It suits me. It’s fun. It’s satisfying. I wear whatever I want.

And nobody asks me about how many vacations I take.

The only downside is that I have to buy my own candy.

To a richer life,

Nilus Mattive

— Nilus Mattive
Editor, The Rich Life Roadmap

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DeepGreen closer to mining battery metals from the sea after $150m injection

Canada’s DeepGreen Metals, a start-up planning to extract cobalt and other battery metals from small rocks covering the seafloor, has secured the bulk of the $150 million it needs to carry out its first feasibility studies.

The financing, provided by Switzerland-based offshore pipeline company Allseas Group, is a welcome sign of progress for the deep sea mining sector, which has been stalled due regulatory uncertainty and environmental concerns.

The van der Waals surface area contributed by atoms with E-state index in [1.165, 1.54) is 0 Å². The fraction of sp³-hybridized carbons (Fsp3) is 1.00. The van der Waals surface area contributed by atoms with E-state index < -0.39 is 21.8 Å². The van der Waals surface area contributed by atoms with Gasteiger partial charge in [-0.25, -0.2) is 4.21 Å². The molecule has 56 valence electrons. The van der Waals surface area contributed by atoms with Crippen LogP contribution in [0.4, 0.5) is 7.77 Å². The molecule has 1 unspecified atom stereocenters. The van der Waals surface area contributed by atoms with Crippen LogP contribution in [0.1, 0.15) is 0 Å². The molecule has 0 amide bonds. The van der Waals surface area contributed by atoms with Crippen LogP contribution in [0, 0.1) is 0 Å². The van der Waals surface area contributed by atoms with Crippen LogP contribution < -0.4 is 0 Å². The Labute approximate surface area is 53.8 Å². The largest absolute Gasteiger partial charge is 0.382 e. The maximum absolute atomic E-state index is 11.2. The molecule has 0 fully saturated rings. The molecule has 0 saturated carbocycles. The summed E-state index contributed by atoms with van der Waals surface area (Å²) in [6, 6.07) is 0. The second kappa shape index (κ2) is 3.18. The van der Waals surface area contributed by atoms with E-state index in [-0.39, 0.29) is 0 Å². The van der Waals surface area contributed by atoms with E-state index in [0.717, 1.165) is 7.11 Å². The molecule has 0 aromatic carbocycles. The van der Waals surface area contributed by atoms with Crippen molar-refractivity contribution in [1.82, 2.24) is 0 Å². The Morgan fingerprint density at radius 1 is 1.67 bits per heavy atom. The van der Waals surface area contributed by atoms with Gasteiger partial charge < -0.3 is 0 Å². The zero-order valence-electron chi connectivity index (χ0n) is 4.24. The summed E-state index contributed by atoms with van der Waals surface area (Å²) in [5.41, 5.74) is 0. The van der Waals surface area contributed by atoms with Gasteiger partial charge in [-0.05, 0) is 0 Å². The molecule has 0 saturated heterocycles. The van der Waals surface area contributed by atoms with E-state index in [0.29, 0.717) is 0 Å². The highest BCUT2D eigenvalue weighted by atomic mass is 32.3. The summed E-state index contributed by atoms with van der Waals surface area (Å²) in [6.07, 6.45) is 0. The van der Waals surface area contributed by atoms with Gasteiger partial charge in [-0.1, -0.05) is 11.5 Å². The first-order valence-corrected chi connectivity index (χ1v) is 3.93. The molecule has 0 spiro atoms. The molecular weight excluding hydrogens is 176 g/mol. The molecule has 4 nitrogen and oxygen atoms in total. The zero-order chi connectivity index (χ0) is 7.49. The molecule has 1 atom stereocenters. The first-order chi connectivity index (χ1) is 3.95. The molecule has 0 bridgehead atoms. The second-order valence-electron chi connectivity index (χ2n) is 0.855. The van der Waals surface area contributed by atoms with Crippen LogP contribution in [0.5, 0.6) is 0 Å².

Unlike other seafloor mining companies, including pioneer Nautilus Minerals, the Vancouver-based explorer doesn’t want to drill, blast or dig the bottom of the ocean. DeepGreen’s main goal is to scoop up small metallic rocks located thousands of metres below the surface in the North Pacific Ocean.

Unlike other seafloor mining companies, the Canadian start-up doesn’t want to drill, blast or dig the bottom of the ocean, but to scoop up small rocks containing cobalt, nickel and other battery metals.

Its exploration focus is the Clarion-Clipperton Zone (CCZ), a mineral-rich, 4,000-kilometre swath of the Pacific that stretches from Hawaii to Mexico, where billions of potato-sized metals-rich rocks lie in a shallow layer of mud on the seafloor.